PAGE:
I’ve been traveling a lot this year checking out distilleries outside of Kentucky – they do exist! As Mark Twain so eloquently said, “Travel is fatal to prejudice, bigotry, and narrow-mindedness, and many of our people need it sorely on these accounts. Broad, wholesome, charitable views of men and things cannot be acquired by vegetating in one little corner of the earth all one’s lifetime.” I have to admit that sometimes I don’t consider whiskey made outside of Kentucky because I’m geographically blessed to live here. In my travels, however, I have met many wonderful people who are just as passionate about making whiskey as we are here in Kentucky, so I’m excited to start including more of their spirits in my cigar pairings. Tonight’s selections hail from Brooklyn, New York and Dripping Springs, Texas. I paired them with a great Nicaraguan cigar from Black Label Trading Co.
Black Works Studio is an offshoot of Black Label Trading Co. This Nicaragua based studio is known for making small batches of nicely blended cigars. They are sold at retailers across the United States, though only in select stores that have a relationship with this brand.
There were only 500 boxes of this particular vitola produced. There is a Mexican San Andres wrapper, a Nicaraguan Habano binder, and a Nicaraguan filler. The Black Works Studio Sindustry Robusto is 5×50. Upon first light this cigar was very spicy, but it quickly mellowed out to reveal cedar, oak, and earthiness.
This is a sourced product that is batched with water from the Texas distillery. The website says it came from Schenley Distillery, which I now* believe means Barton/Sazerac since Barton owns the Schelney brands now. I was unable to locate a COLA to be sure. It’s a very nice rye and they list the mash bill right there on the website: 53% rye, 39% corn, and 8% malted barley. The cigar brought out bright green apples and baking spices with hints of floral notes and an almost peaty quality. The rye brought out cocoa notes in the smoke. A nice pairing.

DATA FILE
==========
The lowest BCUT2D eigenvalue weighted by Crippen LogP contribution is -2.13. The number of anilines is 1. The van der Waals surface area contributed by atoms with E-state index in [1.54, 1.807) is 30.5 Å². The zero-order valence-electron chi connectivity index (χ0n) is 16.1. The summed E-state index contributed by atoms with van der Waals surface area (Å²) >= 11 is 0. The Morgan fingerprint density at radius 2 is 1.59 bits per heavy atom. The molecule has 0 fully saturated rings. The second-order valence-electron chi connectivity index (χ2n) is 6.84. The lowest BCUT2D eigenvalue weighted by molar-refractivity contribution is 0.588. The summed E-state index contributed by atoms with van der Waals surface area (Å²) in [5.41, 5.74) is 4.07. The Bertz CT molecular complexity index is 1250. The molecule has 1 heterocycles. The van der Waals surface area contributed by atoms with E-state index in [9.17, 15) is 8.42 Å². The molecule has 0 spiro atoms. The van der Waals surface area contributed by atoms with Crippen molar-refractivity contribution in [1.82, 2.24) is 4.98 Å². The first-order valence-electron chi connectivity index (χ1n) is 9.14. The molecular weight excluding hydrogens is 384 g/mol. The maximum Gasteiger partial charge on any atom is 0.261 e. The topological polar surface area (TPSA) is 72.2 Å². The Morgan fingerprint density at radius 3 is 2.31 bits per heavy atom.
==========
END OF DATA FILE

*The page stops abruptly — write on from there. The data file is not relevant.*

This is a two year old product distilled, aged, and bottled at the Dripping Springs, Texas distillery. The website lists the mash bill as 57% corn, 32% wheat, and 11% barley. The description says it uses local heirloom grains, including Texas wheat and yellow no.1 corn. The cigar brings out ripe cherry notes and spices in the bourbon, while the bourbon brings out oakiness in the smoke. Another nice pairing.
Kings County Distillery is located in Brooklyn and headed by Kentucky native Colin Spoelman. Spoelman is known for making a wide variety of different whiskeys, none of which are trying to be Kentucky Bourbon. This peated whiskey is made from 100% malted barley, and it almost smells like saddle leather. Together with the cigar there are subtle notes of apples and a hint of spiciness that must come from the barrel. The whiskey brings out cedar notes in the cigar. Another great pairing.
These were all nice pairings depending on what you are looking for. If I had to choose my absolute favorite it would be the Kings County Single Malt because I was a real fan of the saddle leather nose with this cigar. The others were very nice as well, which is a rare occurrence. I would easily recommend giving any of these combinations a try.
*An earlier version of this story stated that I believed the Red Handed Rye was distilled at MGP, as Schenley once owned that distillery and they do make a significant amount of rye whiskey. Michael corrected me on that – the Schenley distillery in Lawrenceburg, Indiana was a different one than MGP, and those brands were sold to Barton. As I have a sample bottle it doesn’t list which state it was distilled in, and I was unable to find the COLA or see the back of the bottle on the website, so I’m, assuming the answer is there. If you have this bottle send me a photo of the back!
Photos Courtesy of Maggie Kimberl